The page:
“My respected one! How foolish is it to waste these precious moments on account of friends and dear ones. Understand this having thought and pondered over it. These gatherings of play and merry seem nice today. However, when close to death and after death, one will curse them a thousand times over. Lessen them to a degree that is however possible. Contemplate [this verse] ‘O you who believe, your riches and your children must not divert you from the remembrance of Allah. And those who do that are the losers’ (Qur’an 63:9). Do not throw behind you [the verse] ‘Wealth and children are the embellishment of the worldly life, and the everlasting virtues are better with your Lord, both in rewards and in creating good hopes’ (Qur’an 18:46). This youth and the present health is an immense blessing. Do not let them go to waste. (Shaykh al-Islam then writes a poem the translation of which is as follows. Translator). ‘Every moment of this life is for your service and wishes to serve you. If you cannot understand this then this is your ignorance. Do not waste these excellent moments and do not spread heedlessness in the city of the soul.’
“The Prophet (may Allah bless him and grant him peace) said: ‘There are two blessings in which many people are at loss: health and free time.’ Value this and increase [the exercise of] Pas Anfas Pas Anfas (Guarding the Breath) is a Sufi shughl (exercise) designed to enable the Sufi to perform the dhikr of Allah with each breath (translator). to such a degree that it happens at all times without any intention or choice and after that the dhikr of the heart begins to flow and the way to advancing in Suluk clears. Do not delay. Keep in view the following of the Sunnah in each action.” (Maktubat-e-Shaykh al-Islam, volume 2, letter 48, page 188)
The writings of the Akabir are explicit that the original purpose [of Tasawwuf] is acquiring the state of ihsan, and that the struggles and spiritual exercises that have been prescribed by the Sufis have been devised for the ailments of the hearts in the same way doctors prescribe new types of medicine for new forms of physical illnesses. In the same way there is no doubt regarding physical medicines that they may be bid’ah, to consider spiritual medicines bid’ah is ignorance. They are not the original purpose. They are special methods of remedy for particular illnesses.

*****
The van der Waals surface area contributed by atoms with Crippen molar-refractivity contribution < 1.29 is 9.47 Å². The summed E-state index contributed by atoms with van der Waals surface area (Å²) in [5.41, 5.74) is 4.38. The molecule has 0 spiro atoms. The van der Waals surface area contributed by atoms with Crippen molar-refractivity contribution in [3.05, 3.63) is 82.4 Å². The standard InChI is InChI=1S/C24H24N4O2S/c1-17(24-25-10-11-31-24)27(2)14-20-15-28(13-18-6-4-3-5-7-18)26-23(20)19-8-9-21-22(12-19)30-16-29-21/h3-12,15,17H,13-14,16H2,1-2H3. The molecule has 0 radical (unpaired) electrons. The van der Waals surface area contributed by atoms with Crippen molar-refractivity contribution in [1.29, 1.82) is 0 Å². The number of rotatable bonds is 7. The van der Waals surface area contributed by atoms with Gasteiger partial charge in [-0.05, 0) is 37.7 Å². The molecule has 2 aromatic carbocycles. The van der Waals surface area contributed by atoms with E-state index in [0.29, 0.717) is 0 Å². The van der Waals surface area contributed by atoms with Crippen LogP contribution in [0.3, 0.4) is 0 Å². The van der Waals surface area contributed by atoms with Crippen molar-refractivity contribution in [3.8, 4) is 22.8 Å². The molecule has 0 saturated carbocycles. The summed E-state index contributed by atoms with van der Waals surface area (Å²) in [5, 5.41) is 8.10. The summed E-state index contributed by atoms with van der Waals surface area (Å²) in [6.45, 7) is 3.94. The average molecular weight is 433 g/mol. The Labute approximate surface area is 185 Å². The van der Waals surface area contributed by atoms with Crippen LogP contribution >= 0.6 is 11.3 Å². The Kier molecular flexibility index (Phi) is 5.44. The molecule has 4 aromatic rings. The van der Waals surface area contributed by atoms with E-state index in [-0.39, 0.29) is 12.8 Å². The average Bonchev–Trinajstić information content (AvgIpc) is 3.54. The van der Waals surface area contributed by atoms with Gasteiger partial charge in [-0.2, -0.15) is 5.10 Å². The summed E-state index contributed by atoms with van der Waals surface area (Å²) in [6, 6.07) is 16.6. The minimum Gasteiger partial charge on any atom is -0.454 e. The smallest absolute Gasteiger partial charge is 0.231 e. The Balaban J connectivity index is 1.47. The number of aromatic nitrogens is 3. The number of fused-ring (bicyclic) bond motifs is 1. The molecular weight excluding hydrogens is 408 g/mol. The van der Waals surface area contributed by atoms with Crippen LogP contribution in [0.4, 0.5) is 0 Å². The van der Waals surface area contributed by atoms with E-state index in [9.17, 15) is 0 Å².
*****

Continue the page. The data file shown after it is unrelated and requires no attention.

‘Allamah Ibn Taymiyyah (may Allah mercy him) has carried out a detailed discussion on the actions of the heart in his book Al-Tuhfah al-‘Iraqiyyah fi ‘l-‘Amal al-Qalbiyyah. He writes, “These are a few words explaining the actions (a’mal) of the hearts, which are defined as stations (maqamat) and spiritual states (ahwal). They are from among the fundamentals and foundations of faith and religion [and include] for example the love of Allah and His Prophet, trust in Allah (tawakkul), sincerity (ikhlas), thankfulness (shukr), patience (sabr), fear (khawf) and hope (raja). The imams are agreed that all of these actions are incumbent on the entire creation. People are in relation to them of three types in the same way that they are of three types in relation to the actions of the body:  zalim,  muqtasid and  sabiq bi ‘l-khayrat.
“Zalim is the one who abandons that which he has been ordered and does that which he has been forbidden from doing; muqtasid is he who performs incumbent actions and avoids those actions that are haram; and sabiq bi ‘l-khayrat is he who gains proximity to his utmost by means of performing the fard, sunnah and mustahab actions, and avoids that which is haram and makruh. Even though the muqtasid and sabiq bi ‘l-khayrat can commit sins — which can be forgiven by way of tawbah (repentance), the performance of good deeds, or by the infliction of some difficulty — both of these [categories of people] are from the friends of Allah (awliya) who have been mentioned in the book of Allah in the verse, ‘Listen, the friends of Allah shall have no fear, nor shall they grieve, those who have believed and have been fearful of Allah’ [Qur’an 10:62/63]. Because of this, the friends of Allah are god-fearing believers. They are of two types: ‘Am (general) and khas (specific). The ‘am are the muqtasidin and the khas are the sabiqin bi ‘l-khayrat …”